Holloway, J.M., Swarzenski, C.M., Krauss, K.W., and Doyle, T.W., 2008, Application of phospholipid fatty acids in the evaluation of post-Katrina wetland soils [abs. B51C-0399]: American Geophysical Union Fall Meeting, December 15-19, 2008, San Francisco, California, http://adsabs.harvard.edu/abs/2008AGUFM.B51C0399H, http://www.agu.org/meetings/fm08/waisfm08.html

The combined effects of Hurricanes Katrina (landfall Aug. 29, 2005) and Rita (landfall Sept. 24, 2005) resulted in a catastrophic loss of wetlands, with an estimated decrease of 562 km2 of land area along the Gulf Coast of Louisiana. A study was initiated following the 2005 hurricane season to characterize storm impacts on coastal marsh soils, measuring soil organic carbon, biogeochemistry of soil pore waters, and soil microbial communities using phospholipids fatty acids (PLFA).

 

Farris, G.S., Smith, G.J., Crane, M.P., Demas, C.R., Robbins, L.L., and Lavoie, D.L., eds., 2007, Science and the storms—the USGS response to the hurricanes of 2005: U.S. Geological Survey Circular 1306, 283 p., http://pubs.usgs.gov/circ/1306/

This report is designed to give a view of the immediate response of the U.S. Geological Survey (USGS) to four major hurricanes of 2005: Dennis, Katrina, Rita, and Wilma. Some of this response took place days after the hurricanes; other responses included fieldwork and analysis through the spring. While hurricane science continues within the USGS, this overview of work following these hurricanes reveals how a Department of the Interior bureau quickly brought together a diverse array of its scientists and technologies to assess and analyze many hurricane effects. Topics vary from flooding and water quality to landscape and ecosystem impacts, from geotechnical reconnaissance to analyzing the collapse of bridges and estimating the volume of debris. Thus, the purpose of this report is to inform the American people of the USGS science that is available and ongoing in regard to hurricanes. It is the hope that such science will help inform the decisions of those citizens and officials tasked with coastal restoration and planning for future hurricanes.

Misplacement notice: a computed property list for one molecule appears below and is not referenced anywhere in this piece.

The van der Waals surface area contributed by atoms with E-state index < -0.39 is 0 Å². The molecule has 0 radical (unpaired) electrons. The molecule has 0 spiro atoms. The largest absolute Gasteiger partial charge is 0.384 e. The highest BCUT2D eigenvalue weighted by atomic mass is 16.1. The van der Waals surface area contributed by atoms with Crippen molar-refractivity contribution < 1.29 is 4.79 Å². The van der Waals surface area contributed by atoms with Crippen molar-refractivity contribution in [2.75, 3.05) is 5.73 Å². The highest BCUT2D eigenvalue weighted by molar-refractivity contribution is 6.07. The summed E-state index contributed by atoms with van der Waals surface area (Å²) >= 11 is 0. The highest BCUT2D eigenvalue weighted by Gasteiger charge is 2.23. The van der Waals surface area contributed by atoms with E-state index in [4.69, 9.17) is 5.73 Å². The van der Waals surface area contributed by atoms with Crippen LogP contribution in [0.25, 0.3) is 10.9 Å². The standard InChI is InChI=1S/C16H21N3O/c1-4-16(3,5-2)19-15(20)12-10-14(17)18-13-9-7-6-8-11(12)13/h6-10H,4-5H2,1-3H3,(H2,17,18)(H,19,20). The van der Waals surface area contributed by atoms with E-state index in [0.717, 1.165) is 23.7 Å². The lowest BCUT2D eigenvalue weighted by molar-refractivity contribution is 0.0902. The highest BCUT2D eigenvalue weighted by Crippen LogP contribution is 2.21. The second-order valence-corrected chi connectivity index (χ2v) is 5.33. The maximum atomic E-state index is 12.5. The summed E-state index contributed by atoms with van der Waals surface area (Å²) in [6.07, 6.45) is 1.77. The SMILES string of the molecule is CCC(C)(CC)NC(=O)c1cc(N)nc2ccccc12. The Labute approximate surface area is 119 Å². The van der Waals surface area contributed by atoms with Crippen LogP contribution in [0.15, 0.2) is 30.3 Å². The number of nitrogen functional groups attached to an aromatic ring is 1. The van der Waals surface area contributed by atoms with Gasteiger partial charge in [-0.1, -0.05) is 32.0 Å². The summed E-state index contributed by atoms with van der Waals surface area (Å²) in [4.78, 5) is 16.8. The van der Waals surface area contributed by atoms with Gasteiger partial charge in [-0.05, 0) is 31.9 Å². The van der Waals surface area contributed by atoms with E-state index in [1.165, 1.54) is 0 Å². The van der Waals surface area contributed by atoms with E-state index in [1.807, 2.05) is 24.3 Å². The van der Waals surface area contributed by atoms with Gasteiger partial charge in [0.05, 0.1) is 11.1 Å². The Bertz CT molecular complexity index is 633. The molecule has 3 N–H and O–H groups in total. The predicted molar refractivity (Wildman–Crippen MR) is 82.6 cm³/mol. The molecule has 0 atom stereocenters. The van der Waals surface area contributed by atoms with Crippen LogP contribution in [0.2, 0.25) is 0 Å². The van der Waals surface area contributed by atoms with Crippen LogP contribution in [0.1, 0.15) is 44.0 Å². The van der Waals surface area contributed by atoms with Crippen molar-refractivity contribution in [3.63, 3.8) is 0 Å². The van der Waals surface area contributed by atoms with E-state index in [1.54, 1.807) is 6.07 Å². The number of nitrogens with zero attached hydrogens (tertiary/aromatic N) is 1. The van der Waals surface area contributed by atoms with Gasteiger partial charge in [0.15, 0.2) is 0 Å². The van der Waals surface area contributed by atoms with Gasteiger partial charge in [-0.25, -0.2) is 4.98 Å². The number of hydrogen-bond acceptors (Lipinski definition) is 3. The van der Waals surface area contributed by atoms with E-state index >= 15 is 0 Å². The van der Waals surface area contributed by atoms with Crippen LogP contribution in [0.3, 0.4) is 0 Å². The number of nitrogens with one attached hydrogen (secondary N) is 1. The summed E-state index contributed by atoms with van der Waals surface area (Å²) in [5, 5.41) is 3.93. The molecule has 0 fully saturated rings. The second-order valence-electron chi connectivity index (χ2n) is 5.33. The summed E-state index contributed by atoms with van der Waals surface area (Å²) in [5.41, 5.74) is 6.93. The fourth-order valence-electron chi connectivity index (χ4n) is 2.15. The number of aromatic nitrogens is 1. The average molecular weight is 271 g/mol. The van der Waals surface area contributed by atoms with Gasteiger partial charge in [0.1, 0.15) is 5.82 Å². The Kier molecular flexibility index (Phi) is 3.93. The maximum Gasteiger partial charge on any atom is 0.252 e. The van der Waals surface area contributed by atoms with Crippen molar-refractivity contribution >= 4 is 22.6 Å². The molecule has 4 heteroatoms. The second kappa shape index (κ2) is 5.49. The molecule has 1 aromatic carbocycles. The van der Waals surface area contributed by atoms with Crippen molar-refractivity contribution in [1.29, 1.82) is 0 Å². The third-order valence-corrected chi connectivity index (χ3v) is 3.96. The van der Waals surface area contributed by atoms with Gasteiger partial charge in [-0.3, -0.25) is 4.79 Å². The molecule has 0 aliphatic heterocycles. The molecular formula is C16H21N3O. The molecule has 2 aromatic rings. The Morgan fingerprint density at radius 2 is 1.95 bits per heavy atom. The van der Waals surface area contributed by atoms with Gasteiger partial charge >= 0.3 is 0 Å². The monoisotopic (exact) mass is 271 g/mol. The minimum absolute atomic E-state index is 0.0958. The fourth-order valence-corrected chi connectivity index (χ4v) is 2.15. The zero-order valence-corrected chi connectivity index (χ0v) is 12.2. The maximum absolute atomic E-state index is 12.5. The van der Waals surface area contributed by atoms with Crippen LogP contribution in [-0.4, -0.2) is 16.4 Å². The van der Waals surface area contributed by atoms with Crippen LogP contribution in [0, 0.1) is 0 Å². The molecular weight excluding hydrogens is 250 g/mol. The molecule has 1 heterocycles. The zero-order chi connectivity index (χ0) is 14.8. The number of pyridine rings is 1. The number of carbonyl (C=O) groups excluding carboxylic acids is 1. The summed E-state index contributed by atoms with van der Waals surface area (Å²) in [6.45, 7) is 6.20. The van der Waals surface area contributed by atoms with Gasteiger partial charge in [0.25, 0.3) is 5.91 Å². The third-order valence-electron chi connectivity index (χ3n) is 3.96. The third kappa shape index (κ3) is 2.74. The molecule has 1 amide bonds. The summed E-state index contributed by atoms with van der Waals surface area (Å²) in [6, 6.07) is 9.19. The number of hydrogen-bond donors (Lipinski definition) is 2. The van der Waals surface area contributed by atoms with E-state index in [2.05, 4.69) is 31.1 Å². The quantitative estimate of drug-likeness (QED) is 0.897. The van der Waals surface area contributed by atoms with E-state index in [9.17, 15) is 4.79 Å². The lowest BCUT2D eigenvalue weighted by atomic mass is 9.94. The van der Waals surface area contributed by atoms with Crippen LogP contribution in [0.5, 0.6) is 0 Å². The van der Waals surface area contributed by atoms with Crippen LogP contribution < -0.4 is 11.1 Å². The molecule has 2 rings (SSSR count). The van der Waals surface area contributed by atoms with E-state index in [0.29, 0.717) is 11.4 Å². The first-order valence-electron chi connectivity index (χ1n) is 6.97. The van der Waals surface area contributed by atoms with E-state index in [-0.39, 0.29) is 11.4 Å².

Ward, G.A., Smith, T.J. III, Whelan, K.R.T., and Doyle, T.W., 2006, Regional processes in mangrove ecosystems: spatial scaling relationships, biomass, and turnover rates following catastrophic disturbance: Hydrobiologia, v. 569, n. 1, p. 517-527, http://dx.doi.org/10.1007/s10750-006-0153-9

Physiological processes and local-scale structural dynamics of mangroves are relatively well studied. Regional-scale processes, however, are not as well understood. Here we provide long-term data on trends in structure and forest turnover at a large scale, following hurricane damage in mangrove ecosystems of South Florida, U.S.A.


Return to Natural Hazards
Return to Our Research

Accessibility FOIA Privacy Policies and Notices

Take Pride in America logo USA.gov logo U.S. Department of the Interior | U.S. Geological Survey
URL: http://www.nwrc.usgs.gov/research/nh/wetland_ecosystems.htm
Web Site Technical Issues: nwrcweb@usgs.gov
Web Site Content Questions: nwrcinfo@usgs.gov
Page Last Modified: Monday, 28-Sep-2015 14:02:15 EDT